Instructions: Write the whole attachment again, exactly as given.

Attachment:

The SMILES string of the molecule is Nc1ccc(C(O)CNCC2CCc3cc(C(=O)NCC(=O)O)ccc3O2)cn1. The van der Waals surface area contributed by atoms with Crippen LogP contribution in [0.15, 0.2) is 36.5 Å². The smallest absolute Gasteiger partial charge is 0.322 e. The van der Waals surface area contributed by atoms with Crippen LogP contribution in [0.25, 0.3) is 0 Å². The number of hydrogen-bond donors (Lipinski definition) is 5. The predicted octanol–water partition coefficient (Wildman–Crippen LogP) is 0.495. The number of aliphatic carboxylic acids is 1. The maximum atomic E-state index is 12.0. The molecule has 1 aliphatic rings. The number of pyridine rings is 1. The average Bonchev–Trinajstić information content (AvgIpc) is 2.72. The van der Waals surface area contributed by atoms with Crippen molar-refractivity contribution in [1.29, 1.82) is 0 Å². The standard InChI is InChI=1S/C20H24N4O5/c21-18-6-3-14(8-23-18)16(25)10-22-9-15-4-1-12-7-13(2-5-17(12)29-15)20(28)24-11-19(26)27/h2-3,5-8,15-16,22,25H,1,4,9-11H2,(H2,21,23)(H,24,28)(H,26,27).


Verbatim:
The SMILES string of the molecule is Nc1ccc(C(O)CNCC2CCc3cc(C(=O)NCC(=O)O)ccc3O2)cn1. The van der Waals surface area contributed by atoms with Crippen LogP contribution in [0.15, 0.2) is 36.5 Å². The smallest absolute Gasteiger partial charge is 0.322 e. The van der Waals surface area contributed by atoms with Crippen LogP contribution in [0.25, 0.3) is 0 Å². The number of hydrogen-bond donors (Lipinski definition) is 5. The predicted octanol–water partition coefficient (Wildman–Crippen LogP) is 0.495. The number of aliphatic carboxylic acids is 1. The maximum atomic E-state index is 12.0. The molecule has 1 aliphatic rings. The number of pyridine rings is 1. The average Bonchev–Trinajstić information content (AvgIpc) is 2.72. The van der Waals surface area contributed by atoms with Crippen molar-refractivity contribution in [1.29, 1.82) is 0 Å². The standard InChI is InChI=1S/C20H24N4O5/c21-18-6-3-14(8-23-18)16(25)10-22-9-15-4-1-12-7-13(2-5-17(12)29-15)20(28)24-11-19(26)27/h2-3,5-8,15-16,22,25H,1,4,9-11H2,(H2,21,23)(H,24,28)(H,26,27).